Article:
When I walked into cross country practice last week, my teammate, a top 30 runner in class A girls, was handed a letter addressing her as a fellow student-athlete.

The Class C cross country state championship race last month at Troy Howard Middle School in Belfast. Joe Phelan/Kennebec Journal

Curious about what it could be, she opened it carefully to reveal a letter urging her to buy a “save girls sports” t-shirt. The letter then went on to label Maine runner Soren Stark-Chessa as a “boy who thinks he’s a girl,” explaining that her participation in girls’ cross country was “selfish and wrong.”

I write this as a cisgender girl, something I would like to make extremely clear to anybody evaluating my point of view. I have no relationship to Soren besides the fact that I, too, am a Maine girls cross country runner. I will not pretend to be entirely educated on the trans community or trans people’s participation in sports; however, I have held strong opinions on the matter for many years.

In the spring of 2021, I testified before the Maine State Judiciary Committee against L.D. 926 and L.D. 1401, bills that were attempting to prevent trans girls from participating in youth sports. As an eighth- grader, my feelings on the topic were clear and straightforward: trans girls have every right to participate in youth sports.

Since then, the debate has become more heated and more relevant, as more and more trans women of all athletic levels have gained publicity for their participation and often incredible accomplishments in women’s sports.

My opinion is not as black and white as it was two-and-a half years ago, but I still believe (now with more personal experience with the topic) that there is space in sports, especially at the youth level, for transgender women and men.


First and foremost, cross country running is an individual sport.

If someone asked me how good I am at running, I would not mention that one time I placed fifth at a meet with only 20 runners. That would not be an accurate representation of me as an athlete because the place can vary for every race. For example, in 2022, the winner of the Class A Maine State Girl’s Cross Country Championship ran a time of 19:04. A time of 19:04 at the 2022 Division One (class A equivalent) California State Girl’s Cross Country Championships would put you at 49th place. To reiterate, the number one class A girl in Maine would be the 49th fastest runner in California, a 48-place difference.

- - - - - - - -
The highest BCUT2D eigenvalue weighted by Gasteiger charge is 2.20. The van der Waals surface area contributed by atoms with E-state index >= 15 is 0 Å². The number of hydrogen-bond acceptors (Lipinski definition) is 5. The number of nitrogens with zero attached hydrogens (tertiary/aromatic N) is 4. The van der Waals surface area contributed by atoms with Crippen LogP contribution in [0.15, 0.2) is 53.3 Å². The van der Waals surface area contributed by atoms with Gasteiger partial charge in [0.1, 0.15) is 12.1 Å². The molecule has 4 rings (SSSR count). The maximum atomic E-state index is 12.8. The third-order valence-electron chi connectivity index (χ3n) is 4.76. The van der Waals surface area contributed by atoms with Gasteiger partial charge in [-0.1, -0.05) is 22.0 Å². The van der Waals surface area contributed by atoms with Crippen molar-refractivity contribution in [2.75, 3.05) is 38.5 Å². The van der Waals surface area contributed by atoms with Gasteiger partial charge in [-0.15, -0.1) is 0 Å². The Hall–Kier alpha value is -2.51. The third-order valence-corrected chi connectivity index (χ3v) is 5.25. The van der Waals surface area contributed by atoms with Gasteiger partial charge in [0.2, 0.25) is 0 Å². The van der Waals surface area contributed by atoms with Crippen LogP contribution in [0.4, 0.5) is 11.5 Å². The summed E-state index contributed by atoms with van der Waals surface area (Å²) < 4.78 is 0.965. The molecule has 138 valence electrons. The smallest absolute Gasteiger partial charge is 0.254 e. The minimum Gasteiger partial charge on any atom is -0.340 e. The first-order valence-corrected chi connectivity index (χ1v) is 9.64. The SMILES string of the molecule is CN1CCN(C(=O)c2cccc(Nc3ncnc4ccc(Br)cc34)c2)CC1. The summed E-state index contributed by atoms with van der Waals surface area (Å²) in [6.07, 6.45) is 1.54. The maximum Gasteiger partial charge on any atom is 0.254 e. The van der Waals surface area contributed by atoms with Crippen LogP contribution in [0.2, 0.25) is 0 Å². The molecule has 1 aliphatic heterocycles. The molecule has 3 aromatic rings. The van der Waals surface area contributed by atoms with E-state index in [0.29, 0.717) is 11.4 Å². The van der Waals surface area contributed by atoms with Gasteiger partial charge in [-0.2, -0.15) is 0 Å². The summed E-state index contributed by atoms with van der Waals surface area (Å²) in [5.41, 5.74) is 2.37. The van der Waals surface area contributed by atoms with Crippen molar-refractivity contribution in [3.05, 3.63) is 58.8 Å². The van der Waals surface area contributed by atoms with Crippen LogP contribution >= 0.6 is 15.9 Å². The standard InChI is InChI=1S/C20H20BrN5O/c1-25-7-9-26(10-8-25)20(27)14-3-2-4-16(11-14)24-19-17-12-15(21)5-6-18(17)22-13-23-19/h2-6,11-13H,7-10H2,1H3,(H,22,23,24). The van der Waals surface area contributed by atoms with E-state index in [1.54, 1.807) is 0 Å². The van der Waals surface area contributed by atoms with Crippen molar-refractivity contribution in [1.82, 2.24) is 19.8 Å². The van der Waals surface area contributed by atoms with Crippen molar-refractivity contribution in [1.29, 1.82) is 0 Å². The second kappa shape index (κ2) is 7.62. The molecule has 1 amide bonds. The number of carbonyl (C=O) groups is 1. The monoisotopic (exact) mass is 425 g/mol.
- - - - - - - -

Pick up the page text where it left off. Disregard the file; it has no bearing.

This does not take away from the incredible accomplishments of Maine’s best runners; however, it does show that place is an arbitrary number that differs in every course, state and race.

I am not attempting to invalidate the excitement and fulfillment of a first-place – or even 10th-place – medal in reward for hard work and dedication, but to say that allowing Soren Stark-Chessa to run does not erase the achievements of other female athletes.

A runner’s speed and success are defined primarily by their times, something that Soren and other transgender athletes have no control over and, therefore, do not take away from.

Despite your opinions on the matter, Soren is a child – a child whose most significant “crime” is running a race. Instead of being able to participate in the same competition as any other high school runner, she is booed at, laughed at, cursed at and now, seemingly, the face of an anti-trans campaign created by an adult.

If you ask any runner, I am sure they will tell you that one of the best aspects of cross country is the community, an aspect we reduce every time a child is yelled at for being comfortable in their own skin. There are hundreds of problems we could label as women’s issues. A cross-country race is not one of them.

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